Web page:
The event was captured on film by director Horace Ove in a documentary called simply Reggae, which cut the concert performances in between interviews with leading figures in the music of the day. DJ Mike Raven provided a very succinct and insightful progression of the music and the trials of getting mainstream airplay. He also commented that the newer UK sound wasn’t to his taste and he preferred the ‘real Jamaican stuff’.
Trojan Records Lee Gopthal and Graham Walker concurred on the difficulties of getting daytime radio play, providing illustrations of the vast numbers of units sold with still no help from the BBC. Gopthal went on to say that general record buyers did not classify music; they just bought what they liked.
Meanwhile, UK producer Dave Hadfield, along with Doctor Bird Group owner Graeme Goodall, confirmed just how hard it was for non-Jamaicans to pick up the beat. They predicted that they saw reggae as the next big thing, albeit in a more commercialised style.
Reggae saw a very limited release into specialist cinemas at the time. Sadly, it has now not been aired for over 30 years and is unavailable on any video or DVD format. That is a great pity, as it is one of the only professional films covering the UK side of reggae development as the ’60s turned to the ’70s and has some sparkling concert footage.”
Tip of the hat to Joe’s Record Paradise, Silver Spring’s legendary music store (that also sells 8-tracks, cassettes, 78s, books, magazines, videos – and includes a shrine to one-time Silver Spring resident, Root Boy Slim, plus lots of other great DC music memorabilia) for a sweet deal on a stack of wax, including a great 1968 Studio One album from the beginning of the post-rocksteady period, Reggae Time.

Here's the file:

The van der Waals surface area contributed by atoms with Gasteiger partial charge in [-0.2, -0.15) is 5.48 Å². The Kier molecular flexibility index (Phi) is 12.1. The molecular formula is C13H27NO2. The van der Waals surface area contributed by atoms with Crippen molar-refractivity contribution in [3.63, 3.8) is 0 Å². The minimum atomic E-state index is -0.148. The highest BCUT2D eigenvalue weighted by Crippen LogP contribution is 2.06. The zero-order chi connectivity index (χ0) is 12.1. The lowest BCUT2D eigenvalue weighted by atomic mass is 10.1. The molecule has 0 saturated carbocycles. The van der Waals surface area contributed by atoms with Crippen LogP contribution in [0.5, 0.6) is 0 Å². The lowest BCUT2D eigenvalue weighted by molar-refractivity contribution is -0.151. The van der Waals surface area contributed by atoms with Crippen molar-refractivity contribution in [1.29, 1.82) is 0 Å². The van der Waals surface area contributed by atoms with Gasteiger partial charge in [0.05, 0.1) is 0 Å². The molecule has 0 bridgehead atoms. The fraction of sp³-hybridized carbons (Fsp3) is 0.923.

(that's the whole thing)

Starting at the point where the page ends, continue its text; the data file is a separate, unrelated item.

Nestled among the album tracks is a song by The Heptones – “Tea for Two” – that features a great rolling bass line played in unison with piano, along with nice horn accompaniment and fun special effects that open and close the song:
No songwriting credits are listed for any of the songs on the album, however, I was able to confirm that “Tea for Two” was written by Leroy Sibbles, who is still very much active on the music scene.
In today’s digital environment, where Auto-Tune and other corrective software can smooth out all the rough edges, this human quest for perfection paradoxically can sometimes leave music feeling a little – what’s the right word? – sterile. Or soulless. Not fully human. One of my previous pieces identified and celebrated musical bloopers that, refreshingly, remind the listener that music is a human endeavor – and that, perhaps, maybe we need to revisit our attitude about what we consider “mistakes.”